Skopje, 29 January 2022 (MIA) – Protective gear for journalists meant for conflict situations is of great significance for the safety of media workers. There are countries with high degrees of awareness of the necessity to provide full protection for reporters. Of course, there are countries in which the media worker reports from conflict and other risk areas with insufficient protection.
Our country seems to be in the second group. According to the Association of Journalists of Macedonia (ZNM), there have been situations in which reporters would report from violent protests, without possessing the protective gear that could protect them from physical aggression by the conflict participants.
ZNM says that media outlets are ill-equipped to work in at-risk situations, including conflict. They say it takes continuous work and education in improving the knowledge and skills of reporters concerning conflict or crisis events.
“Even though the number of physical assaults has reduced over the past 2 years, we should still take a few aspects into account. The editors need to task more experienced reporters, as well as cameramen and photographers in good physical shape, with going to events where there is violence or suspected violence. Depending on the circumstances, the reporters should be wearing helmets and vests clearly labeling them as journalists, face masks in case pepper spray is used, protective goggles etc.,” said ZNM’s executive director Dragan Sekulovski.
He believes that this kind of gear protects the reporter’s physical and mental health, which can be affected due to trauma and physical injuries.
Psychologists elaborate that feeling unsafe largely affects rational thinking, acting and concentration. In other words, fear and anxiety negatively affect the professionalism of the person facing a stressful situation.
“It’s normal for it to affect professionalism, because no matter the kind of worker, they’re still a person first and foremost. People are vulnerable and imperfect. When a person is working and perceives any kind of danger that can jeopardize their physical integrity and destabilize them emotionally, it’s expected for it to affect their professionalism and their further work,” says psychologist Atanas Ivanoski.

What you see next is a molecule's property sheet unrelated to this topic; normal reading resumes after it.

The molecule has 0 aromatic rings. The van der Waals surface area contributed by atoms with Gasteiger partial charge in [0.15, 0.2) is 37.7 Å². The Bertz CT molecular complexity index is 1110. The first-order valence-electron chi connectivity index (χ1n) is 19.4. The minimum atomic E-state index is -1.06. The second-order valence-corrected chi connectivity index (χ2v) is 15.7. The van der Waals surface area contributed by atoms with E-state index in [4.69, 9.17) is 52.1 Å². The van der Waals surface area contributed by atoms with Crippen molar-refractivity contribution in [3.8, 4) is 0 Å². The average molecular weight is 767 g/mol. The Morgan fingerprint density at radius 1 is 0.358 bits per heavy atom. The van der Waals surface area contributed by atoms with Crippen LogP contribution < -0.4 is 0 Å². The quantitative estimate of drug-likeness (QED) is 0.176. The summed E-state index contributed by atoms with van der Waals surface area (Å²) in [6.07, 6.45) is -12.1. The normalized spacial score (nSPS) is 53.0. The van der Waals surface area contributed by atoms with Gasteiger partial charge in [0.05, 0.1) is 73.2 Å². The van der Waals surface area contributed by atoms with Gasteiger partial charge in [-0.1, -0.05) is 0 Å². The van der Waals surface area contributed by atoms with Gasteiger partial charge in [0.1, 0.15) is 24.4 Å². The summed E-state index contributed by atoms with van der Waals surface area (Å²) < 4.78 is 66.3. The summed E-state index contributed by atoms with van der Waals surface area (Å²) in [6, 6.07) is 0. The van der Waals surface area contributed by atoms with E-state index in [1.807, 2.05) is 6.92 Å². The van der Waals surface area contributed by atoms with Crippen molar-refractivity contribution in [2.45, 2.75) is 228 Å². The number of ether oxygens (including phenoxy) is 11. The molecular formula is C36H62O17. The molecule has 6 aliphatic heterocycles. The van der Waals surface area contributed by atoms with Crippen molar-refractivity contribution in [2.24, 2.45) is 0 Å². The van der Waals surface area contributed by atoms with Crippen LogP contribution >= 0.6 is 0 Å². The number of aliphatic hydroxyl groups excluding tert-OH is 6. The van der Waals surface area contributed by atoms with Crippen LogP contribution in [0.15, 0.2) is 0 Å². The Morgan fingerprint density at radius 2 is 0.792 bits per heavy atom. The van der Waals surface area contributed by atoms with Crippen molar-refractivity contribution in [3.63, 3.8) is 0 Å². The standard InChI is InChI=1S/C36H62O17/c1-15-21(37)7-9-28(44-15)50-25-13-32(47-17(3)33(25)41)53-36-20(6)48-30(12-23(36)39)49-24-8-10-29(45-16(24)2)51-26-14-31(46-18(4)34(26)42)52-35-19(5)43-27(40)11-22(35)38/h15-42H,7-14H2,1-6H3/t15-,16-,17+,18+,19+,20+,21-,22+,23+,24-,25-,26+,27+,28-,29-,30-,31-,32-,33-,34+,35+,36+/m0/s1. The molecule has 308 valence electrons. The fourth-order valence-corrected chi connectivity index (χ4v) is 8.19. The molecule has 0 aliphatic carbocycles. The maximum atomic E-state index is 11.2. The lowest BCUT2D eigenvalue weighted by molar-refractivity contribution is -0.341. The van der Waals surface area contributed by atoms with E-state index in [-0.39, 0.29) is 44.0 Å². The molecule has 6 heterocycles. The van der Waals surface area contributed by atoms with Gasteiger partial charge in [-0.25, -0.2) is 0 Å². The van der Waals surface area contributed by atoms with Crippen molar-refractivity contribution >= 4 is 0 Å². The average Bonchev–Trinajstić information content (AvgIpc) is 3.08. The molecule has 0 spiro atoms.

Aslan Vishko, seasoned cameraman, says that adrenaline and stress are the dominant emotions in conflict situations.
“Protecting oneself, the adrenaline growing to impossible levels is just part of the job. We’ve had plenty of situations where we’ve ended up in hospitals, at police stations, with broken gear and injuries,” Vishko says.
Journalists agree that first aid kits, signal kits, protective goggles and similar tools are lacking in all media.
ZNM notes that management and media owners don’t invest enough in protective gear for their employees when they get exposed to high-risk situations.
“The problem of the lack of gear lies in the management’s laziness. Ignoring this topic fuels the assumption that until a journalist gets injured, there’s no need of protective gear or training for media workers to deal with such situations. The second reason, according to some editors’ statements, is that there is not enough funds to secure protective gear due to the media’s general bad financial state,” says ZNM’s Dragan Sekulovski.
Additionally, he says that what the media can do is to inspire reporters to join trade journalist organizations where training sessions are periodically organized for free, regarding journalist and media worker safety.
“Reporter safety is a precondition for professional execution of journalist obligations and objective, timely reporting for the citizens. Guaranteeing the journalist crews’ safety demonstrates a society’s democratic capacity, because it leaves space for the journalists to freely do their jobs towards satisfying the public interest,” he says.
The Association says that these reasons make reporter safety issues one of the basic indicators the European Commission is concerned with when observing countries that are candidates to become members of the EU.
“In the EU’s annual reports, chapter 23 concerns the judiciary and human rights, providing qualifications in the context of reporter safety, as well as the policy of impunity in case of the injury of their rights. That’s why it’s important to focus on topics related to reporter safety, and for the reporters and scholars to offer solutions for the lawmakers that will then serve to create a system in which the journalists can safely do their jobs,” Sekulovski says.
In comparison, Sekulovski adds, media outlets in developed countries spend more time guaranteeing field reporters’ social and safety rights, as well as impunity which is not tolerated.
It’s a fact that incidents happen everywhere. The general conclusion is that the difference in developing countries like North Macedonia is the insufficient capacity of institutions to find and punish those who hurt journalists’ rights. That’s why North Macedonia is low on global freedom of expression indexes.
The Association says that until this practice changes, we can’t say that reporters and cameramen enjoy the same protection that the media they work for does, as well as the country’s institutions.
Translated by Dragana Knezhevikj